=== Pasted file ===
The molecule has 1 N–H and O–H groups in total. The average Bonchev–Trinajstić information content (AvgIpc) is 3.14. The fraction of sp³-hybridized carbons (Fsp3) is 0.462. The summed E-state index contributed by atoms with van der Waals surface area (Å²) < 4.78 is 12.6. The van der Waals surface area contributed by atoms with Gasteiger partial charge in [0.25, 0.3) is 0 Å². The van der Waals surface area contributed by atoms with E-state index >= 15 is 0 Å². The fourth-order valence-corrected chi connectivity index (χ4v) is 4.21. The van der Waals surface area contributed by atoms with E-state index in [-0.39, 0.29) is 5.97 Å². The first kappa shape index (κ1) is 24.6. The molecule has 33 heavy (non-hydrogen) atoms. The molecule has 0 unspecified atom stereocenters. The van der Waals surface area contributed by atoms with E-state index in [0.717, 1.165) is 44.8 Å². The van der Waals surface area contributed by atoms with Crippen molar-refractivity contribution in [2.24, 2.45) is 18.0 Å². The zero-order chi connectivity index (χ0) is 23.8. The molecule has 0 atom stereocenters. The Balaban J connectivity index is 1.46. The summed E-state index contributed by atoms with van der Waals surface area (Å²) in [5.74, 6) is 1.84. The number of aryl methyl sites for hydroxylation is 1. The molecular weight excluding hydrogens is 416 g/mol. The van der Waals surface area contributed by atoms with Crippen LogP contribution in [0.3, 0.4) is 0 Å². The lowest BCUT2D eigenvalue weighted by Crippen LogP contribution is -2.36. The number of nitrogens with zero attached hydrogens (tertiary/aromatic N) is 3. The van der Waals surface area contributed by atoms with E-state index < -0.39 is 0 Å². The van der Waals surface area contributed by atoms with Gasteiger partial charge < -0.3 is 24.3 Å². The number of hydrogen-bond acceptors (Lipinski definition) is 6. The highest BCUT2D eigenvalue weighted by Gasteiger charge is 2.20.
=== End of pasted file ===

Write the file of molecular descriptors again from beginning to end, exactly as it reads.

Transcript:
The molecule has 1 N–H and O–H groups in total. The average Bonchev–Trinajstić information content (AvgIpc) is 3.14. The fraction of sp³-hybridized carbons (Fsp3) is 0.462. The summed E-state index contributed by atoms with van der Waals surface area (Å²) < 4.78 is 12.6. The van der Waals surface area contributed by atoms with Gasteiger partial charge in [0.25, 0.3) is 0 Å². The van der Waals surface area contributed by atoms with E-state index >= 15 is 0 Å². The fourth-order valence-corrected chi connectivity index (χ4v) is 4.21. The van der Waals surface area contributed by atoms with E-state index in [-0.39, 0.29) is 5.97 Å². The first kappa shape index (κ1) is 24.6. The molecule has 33 heavy (non-hydrogen) atoms. The molecule has 0 unspecified atom stereocenters. The van der Waals surface area contributed by atoms with E-state index in [0.717, 1.165) is 44.8 Å². The van der Waals surface area contributed by atoms with Crippen molar-refractivity contribution in [2.24, 2.45) is 18.0 Å². The zero-order chi connectivity index (χ0) is 23.8. The molecule has 0 atom stereocenters. The Balaban J connectivity index is 1.46. The summed E-state index contributed by atoms with van der Waals surface area (Å²) in [5.74, 6) is 1.84. The number of aryl methyl sites for hydroxylation is 1. The molecular weight excluding hydrogens is 416 g/mol. The van der Waals surface area contributed by atoms with Crippen LogP contribution in [0.3, 0.4) is 0 Å². The lowest BCUT2D eigenvalue weighted by Crippen LogP contribution is -2.36. The number of nitrogens with zero attached hydrogens (tertiary/aromatic N) is 3. The van der Waals surface area contributed by atoms with E-state index < -0.39 is 0 Å². The van der Waals surface area contributed by atoms with Gasteiger partial charge < -0.3 is 24.3 Å². The number of hydrogen-bond acceptors (Lipinski definition) is 6. The highest BCUT2D eigenvalue weighted by Gasteiger charge is 2.20.